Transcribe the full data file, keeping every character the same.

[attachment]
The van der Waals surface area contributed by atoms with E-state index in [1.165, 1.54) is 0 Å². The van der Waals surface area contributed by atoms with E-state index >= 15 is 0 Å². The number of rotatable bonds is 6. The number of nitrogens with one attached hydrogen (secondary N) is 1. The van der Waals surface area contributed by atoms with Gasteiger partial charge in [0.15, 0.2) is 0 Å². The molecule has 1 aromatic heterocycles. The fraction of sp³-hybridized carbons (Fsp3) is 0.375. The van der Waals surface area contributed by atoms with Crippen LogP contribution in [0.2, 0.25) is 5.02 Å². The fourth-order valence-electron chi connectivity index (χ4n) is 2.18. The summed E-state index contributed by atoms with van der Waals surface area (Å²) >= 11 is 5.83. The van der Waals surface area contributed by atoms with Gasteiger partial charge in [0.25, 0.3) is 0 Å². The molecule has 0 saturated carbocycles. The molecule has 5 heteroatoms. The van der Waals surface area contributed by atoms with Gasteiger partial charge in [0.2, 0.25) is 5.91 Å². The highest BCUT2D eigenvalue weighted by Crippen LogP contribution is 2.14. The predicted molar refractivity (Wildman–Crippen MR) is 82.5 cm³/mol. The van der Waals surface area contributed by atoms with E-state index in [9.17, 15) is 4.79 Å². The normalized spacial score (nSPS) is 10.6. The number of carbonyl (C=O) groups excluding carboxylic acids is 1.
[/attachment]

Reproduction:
The van der Waals surface area contributed by atoms with E-state index in [1.165, 1.54) is 0 Å². The van der Waals surface area contributed by atoms with E-state index >= 15 is 0 Å². The number of rotatable bonds is 6. The number of nitrogens with one attached hydrogen (secondary N) is 1. The van der Waals surface area contributed by atoms with Gasteiger partial charge in [0.15, 0.2) is 0 Å². The molecule has 1 aromatic heterocycles. The fraction of sp³-hybridized carbons (Fsp3) is 0.375. The van der Waals surface area contributed by atoms with Crippen LogP contribution in [0.2, 0.25) is 5.02 Å². The fourth-order valence-electron chi connectivity index (χ4n) is 2.18. The summed E-state index contributed by atoms with van der Waals surface area (Å²) >= 11 is 5.83. The van der Waals surface area contributed by atoms with Gasteiger partial charge in [0.25, 0.3) is 0 Å². The molecule has 0 saturated carbocycles. The molecule has 5 heteroatoms. The van der Waals surface area contributed by atoms with Gasteiger partial charge in [0.2, 0.25) is 5.91 Å². The highest BCUT2D eigenvalue weighted by Crippen LogP contribution is 2.14. The predicted molar refractivity (Wildman–Crippen MR) is 82.5 cm³/mol. The van der Waals surface area contributed by atoms with E-state index in [9.17, 15) is 4.79 Å². The normalized spacial score (nSPS) is 10.6. The number of carbonyl (C=O) groups excluding carboxylic acids is 1.